July 29 – September 30, 2022 Gallery Reception*: Saturday, September 10, 5:30–7:30PM *masks are strongly recommended, but not required. The Curious World of Seaweed is a journey into the underrepresented stories of the marine algae, (seaweed and kelp) flourishing just under the dynamic waves of the Pacific Ocean. Josie Iselin exhibits the artwork that inspired […]
After 25 years in the workforce, Jay Ruland decided to go back to school and, not surprisingly, found himself surrounded by 20-somethings. While he says he was welcomed by his junior contemporaries, he was struck by the way they perceive the world; that is, the things they found to be beautiful also tended to be as young as they were. As a 50-something, Jay says the aging process is beautiful in itself, and the desire to show that is the basis for his Withering Roses floral photography series, which will be featured in his new solo exhibition at The Image Flow As the Allure Fades opening on May 14.
“The younger students sort of had a bias toward things in society that are young and pretty, and we’re taught through the media that younger is better. But if you look closer in nature, things that are getting older are still beautiful and the process itself is a beautiful process,” says Jay.
He chose to work with roses because they are a societal symbol for beauty, something you’d give on a first date or use to decorate your house, but also because they can communicate ideas, from the number you give to the color, and transgress cultural barriers.
It is no secret that the medium of photography has become increasingly complicated by the advent of the digital age. Nearly every image we encounter—from advertising and billboards to packaging and fine art—receives some level of digital treatment before arriving in our periphery. Altered images have become so commonplace that they are no longer questioned.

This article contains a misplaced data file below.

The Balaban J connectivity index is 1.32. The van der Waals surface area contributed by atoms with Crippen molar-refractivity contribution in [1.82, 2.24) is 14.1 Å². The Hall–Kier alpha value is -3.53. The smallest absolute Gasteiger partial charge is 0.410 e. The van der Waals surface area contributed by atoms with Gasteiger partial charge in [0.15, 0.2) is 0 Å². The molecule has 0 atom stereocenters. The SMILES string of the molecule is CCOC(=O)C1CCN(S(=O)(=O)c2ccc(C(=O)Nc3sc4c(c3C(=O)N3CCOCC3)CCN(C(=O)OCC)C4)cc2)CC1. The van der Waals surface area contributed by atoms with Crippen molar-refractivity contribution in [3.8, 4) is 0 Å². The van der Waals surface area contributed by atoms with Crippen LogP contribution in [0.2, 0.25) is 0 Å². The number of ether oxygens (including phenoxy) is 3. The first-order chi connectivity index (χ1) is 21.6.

Knowing this, why then is there a persisting notion of photography as a mechanism of truth? It seems to exist as a residual concept of the photograph as something objective and substantiated by its relationship to reality.
But what we perceive to be real is malleable and shifting. This is where my personal interests in photography seem to manifest, in a space where artists are free to toy with the artifice that is inherent to photographs. Through individual choices regarding process, presentation, and content, the following are a few contemporary photographic artists that tread the boundaries of illusion and reality.
On the cusp between student and teacher, Leanne Hansen discusses her career before photography, the importance of light, and finding her best images close to home.
“To make successful photographs, we need to understand all of the possibilities and variations for light.” Her new workshop The Language of Light for Photographers offers photographers the opportunity to explore and experiment with the different types, shapes, and colors of light.
Hendrik Paul straddles two worlds: He grew up in Mill Valley, CA, where he took his first photography class in eighth grade. He spent his free time hiking on Mount Tamalpais and soaking up the northern California landscape, but his roots are firmly planted on a 500-year-old farm in Germany.
“It’s such a different life from how we live, this small farming community, living off the land. The men went out and did the field work and the women did the cooking. It’s still quite antiquated compared to California or America,” says Hendrik.